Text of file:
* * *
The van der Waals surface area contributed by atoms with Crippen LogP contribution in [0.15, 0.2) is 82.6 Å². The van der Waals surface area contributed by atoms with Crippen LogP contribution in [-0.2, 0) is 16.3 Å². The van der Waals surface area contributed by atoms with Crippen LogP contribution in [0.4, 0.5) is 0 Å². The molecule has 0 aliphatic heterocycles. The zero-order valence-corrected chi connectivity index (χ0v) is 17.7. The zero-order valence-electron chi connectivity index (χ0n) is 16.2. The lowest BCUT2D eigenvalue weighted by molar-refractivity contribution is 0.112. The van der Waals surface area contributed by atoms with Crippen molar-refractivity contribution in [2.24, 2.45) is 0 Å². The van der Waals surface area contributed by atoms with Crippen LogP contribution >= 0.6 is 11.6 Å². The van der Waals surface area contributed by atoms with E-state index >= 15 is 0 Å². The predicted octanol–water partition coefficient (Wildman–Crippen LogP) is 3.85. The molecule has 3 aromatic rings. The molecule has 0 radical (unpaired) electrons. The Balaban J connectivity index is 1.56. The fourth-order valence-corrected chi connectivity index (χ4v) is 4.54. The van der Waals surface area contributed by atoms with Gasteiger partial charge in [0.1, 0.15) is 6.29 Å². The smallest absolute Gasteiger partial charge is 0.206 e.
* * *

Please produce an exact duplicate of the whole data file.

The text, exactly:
The van der Waals surface area contributed by atoms with Crippen LogP contribution in [0.15, 0.2) is 82.6 Å². The van der Waals surface area contributed by atoms with Crippen LogP contribution in [-0.2, 0) is 16.3 Å². The van der Waals surface area contributed by atoms with Crippen LogP contribution in [0.4, 0.5) is 0 Å². The molecule has 0 aliphatic heterocycles. The zero-order valence-corrected chi connectivity index (χ0v) is 17.7. The zero-order valence-electron chi connectivity index (χ0n) is 16.2. The lowest BCUT2D eigenvalue weighted by molar-refractivity contribution is 0.112. The van der Waals surface area contributed by atoms with Crippen molar-refractivity contribution in [2.24, 2.45) is 0 Å². The van der Waals surface area contributed by atoms with Crippen LogP contribution >= 0.6 is 11.6 Å². The van der Waals surface area contributed by atoms with E-state index >= 15 is 0 Å². The predicted octanol–water partition coefficient (Wildman–Crippen LogP) is 3.85. The molecule has 3 aromatic rings. The molecule has 0 radical (unpaired) electrons. The Balaban J connectivity index is 1.56. The fourth-order valence-corrected chi connectivity index (χ4v) is 4.54. The van der Waals surface area contributed by atoms with Gasteiger partial charge in [0.1, 0.15) is 6.29 Å². The smallest absolute Gasteiger partial charge is 0.206 e.